Broadly speaking

jennifer: How/where/when/why did the word 'broad' get used to describe a woman?

Doug: This term started out as US criminal slang. The original meaning was 'a prostitute' and when it entered mainstream usage it broadened (sorry for the pun, I just couldn't resist) its meaning to include so-called women of loose morals and later women of the uneducated or lower classes. So as you can see the term has never been what you might call respectful. It is first cited in 1914. In these days of 'enlightened behaviour' the term is considered apropos and is fast falling into disuse.

McQ: Broad certainly started as a derogatory term for women of easy virtue, as we used to say, but later it came to designate all women, albeit by careless speakers. For example, in "South Pacific" the sailors, after a couple of women-less years, sing "...and she's broad where a broad should be broad" in the song "There Is Nothing Like a Dame".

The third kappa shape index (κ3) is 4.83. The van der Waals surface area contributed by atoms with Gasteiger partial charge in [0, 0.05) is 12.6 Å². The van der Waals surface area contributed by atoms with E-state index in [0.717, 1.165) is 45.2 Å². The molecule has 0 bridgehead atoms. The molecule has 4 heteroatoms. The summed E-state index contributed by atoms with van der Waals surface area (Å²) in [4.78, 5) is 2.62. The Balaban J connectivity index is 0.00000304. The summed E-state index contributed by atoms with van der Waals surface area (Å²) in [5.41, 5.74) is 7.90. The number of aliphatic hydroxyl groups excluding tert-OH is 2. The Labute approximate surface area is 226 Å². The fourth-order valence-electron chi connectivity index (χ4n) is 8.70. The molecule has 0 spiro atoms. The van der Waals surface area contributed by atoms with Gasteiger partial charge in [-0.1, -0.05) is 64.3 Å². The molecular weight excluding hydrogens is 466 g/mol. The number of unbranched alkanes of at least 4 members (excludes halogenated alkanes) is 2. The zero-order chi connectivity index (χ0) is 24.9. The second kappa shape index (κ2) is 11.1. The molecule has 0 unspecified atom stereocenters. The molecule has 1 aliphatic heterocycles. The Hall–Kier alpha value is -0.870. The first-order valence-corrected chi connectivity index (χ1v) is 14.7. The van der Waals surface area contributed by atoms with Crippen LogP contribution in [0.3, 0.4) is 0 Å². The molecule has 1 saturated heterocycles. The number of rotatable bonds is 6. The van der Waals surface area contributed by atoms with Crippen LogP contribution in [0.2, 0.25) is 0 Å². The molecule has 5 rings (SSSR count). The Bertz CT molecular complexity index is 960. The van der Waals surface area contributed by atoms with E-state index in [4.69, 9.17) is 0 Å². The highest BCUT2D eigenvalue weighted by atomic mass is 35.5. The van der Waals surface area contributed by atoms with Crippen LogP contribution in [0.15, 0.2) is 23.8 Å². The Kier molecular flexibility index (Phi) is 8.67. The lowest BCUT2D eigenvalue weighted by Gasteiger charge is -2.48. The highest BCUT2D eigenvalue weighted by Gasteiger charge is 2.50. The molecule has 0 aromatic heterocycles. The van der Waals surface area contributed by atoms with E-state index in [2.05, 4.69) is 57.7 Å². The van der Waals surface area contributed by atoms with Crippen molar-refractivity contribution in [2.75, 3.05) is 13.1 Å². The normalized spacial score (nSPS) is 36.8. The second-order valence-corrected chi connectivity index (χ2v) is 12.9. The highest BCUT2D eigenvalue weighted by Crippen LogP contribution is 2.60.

Another derogatory term that's heard with less freqeuncy. Wentworth and Flexner in their "Dictionary of American Slang" cite the following: Damon Runyon, 1932: "He refers to Miss Perry as a broad, meaning no harm whatever, for this is the way many of the boys speak of the dolls." (Still ANOTHER dated term.) And also: from an article by Paul Sann, writing in the New York Post (1958): "Mrs. Elsie Bainbridge, daughter of Rudyard Kipling, refused to approve a new Frank Sinatra (requiescat in pacem) recording of 'On the Road to Mandalay.' You see, Frankie substituted the word broad for girl."
The Sunday New York Times (5/17/98) cited two more quotations from Sinatra using "broad", in one of which he was referring to Ava Gardner, of whom he said, "I'm going to marry that broad" and of course did just that.
There is some question apparently about its etymology: some say it is derived from BAWD; others that it comes from the expression "broad in the beam", said originally I am sure of ships. Cf. the lyric above from "South Pacific." Not too great a leap to all "shes", all women with a truncating of the phrase to the single word, broad.

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